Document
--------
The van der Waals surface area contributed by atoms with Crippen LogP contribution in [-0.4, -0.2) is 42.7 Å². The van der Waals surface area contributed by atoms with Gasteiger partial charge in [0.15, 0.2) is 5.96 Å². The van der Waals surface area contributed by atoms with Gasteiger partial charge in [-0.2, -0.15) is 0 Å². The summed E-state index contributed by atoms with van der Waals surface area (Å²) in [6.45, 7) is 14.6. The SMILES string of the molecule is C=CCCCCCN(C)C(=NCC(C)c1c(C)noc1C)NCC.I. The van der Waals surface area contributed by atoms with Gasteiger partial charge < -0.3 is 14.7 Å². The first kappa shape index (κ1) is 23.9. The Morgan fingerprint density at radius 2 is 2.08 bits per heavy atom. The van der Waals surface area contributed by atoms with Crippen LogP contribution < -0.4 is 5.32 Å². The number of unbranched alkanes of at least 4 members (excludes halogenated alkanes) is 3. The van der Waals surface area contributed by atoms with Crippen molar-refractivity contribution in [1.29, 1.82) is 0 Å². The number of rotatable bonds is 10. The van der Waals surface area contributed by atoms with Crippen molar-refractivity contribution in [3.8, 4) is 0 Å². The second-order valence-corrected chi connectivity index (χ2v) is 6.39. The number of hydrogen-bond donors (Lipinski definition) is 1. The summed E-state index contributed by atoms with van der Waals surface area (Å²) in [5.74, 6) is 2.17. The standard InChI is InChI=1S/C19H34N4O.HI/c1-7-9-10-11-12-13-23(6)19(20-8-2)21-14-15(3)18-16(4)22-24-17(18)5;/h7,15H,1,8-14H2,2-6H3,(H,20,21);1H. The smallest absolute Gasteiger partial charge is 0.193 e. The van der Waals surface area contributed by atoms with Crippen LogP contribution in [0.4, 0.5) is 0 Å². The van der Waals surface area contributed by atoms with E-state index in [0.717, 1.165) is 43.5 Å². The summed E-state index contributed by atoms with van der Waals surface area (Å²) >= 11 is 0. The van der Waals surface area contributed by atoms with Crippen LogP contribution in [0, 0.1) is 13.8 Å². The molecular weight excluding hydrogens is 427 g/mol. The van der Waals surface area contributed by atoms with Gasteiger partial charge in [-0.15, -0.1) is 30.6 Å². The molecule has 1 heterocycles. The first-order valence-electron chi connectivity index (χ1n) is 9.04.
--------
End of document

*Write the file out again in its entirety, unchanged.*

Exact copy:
The van der Waals surface area contributed by atoms with Crippen LogP contribution in [-0.4, -0.2) is 42.7 Å². The van der Waals surface area contributed by atoms with Gasteiger partial charge in [0.15, 0.2) is 5.96 Å². The van der Waals surface area contributed by atoms with Gasteiger partial charge in [-0.2, -0.15) is 0 Å². The summed E-state index contributed by atoms with van der Waals surface area (Å²) in [6.45, 7) is 14.6. The SMILES string of the molecule is C=CCCCCCN(C)C(=NCC(C)c1c(C)noc1C)NCC.I. The van der Waals surface area contributed by atoms with Gasteiger partial charge < -0.3 is 14.7 Å². The first kappa shape index (κ1) is 23.9. The Morgan fingerprint density at radius 2 is 2.08 bits per heavy atom. The van der Waals surface area contributed by atoms with Crippen LogP contribution < -0.4 is 5.32 Å². The number of unbranched alkanes of at least 4 members (excludes halogenated alkanes) is 3. The van der Waals surface area contributed by atoms with Crippen molar-refractivity contribution in [1.29, 1.82) is 0 Å². The number of rotatable bonds is 10. The van der Waals surface area contributed by atoms with Crippen molar-refractivity contribution in [3.8, 4) is 0 Å². The second-order valence-corrected chi connectivity index (χ2v) is 6.39. The number of hydrogen-bond donors (Lipinski definition) is 1. The summed E-state index contributed by atoms with van der Waals surface area (Å²) in [5.74, 6) is 2.17. The standard InChI is InChI=1S/C19H34N4O.HI/c1-7-9-10-11-12-13-23(6)19(20-8-2)21-14-15(3)18-16(4)22-24-17(18)5;/h7,15H,1,8-14H2,2-6H3,(H,20,21);1H. The smallest absolute Gasteiger partial charge is 0.193 e. The van der Waals surface area contributed by atoms with Crippen LogP contribution in [0.4, 0.5) is 0 Å². The van der Waals surface area contributed by atoms with E-state index in [0.717, 1.165) is 43.5 Å². The summed E-state index contributed by atoms with van der Waals surface area (Å²) >= 11 is 0. The van der Waals surface area contributed by atoms with Crippen LogP contribution in [0, 0.1) is 13.8 Å². The molecular weight excluding hydrogens is 427 g/mol. The van der Waals surface area contributed by atoms with Gasteiger partial charge in [-0.15, -0.1) is 30.6 Å². The molecule has 1 heterocycles. The first-order valence-electron chi connectivity index (χ1n) is 9.04.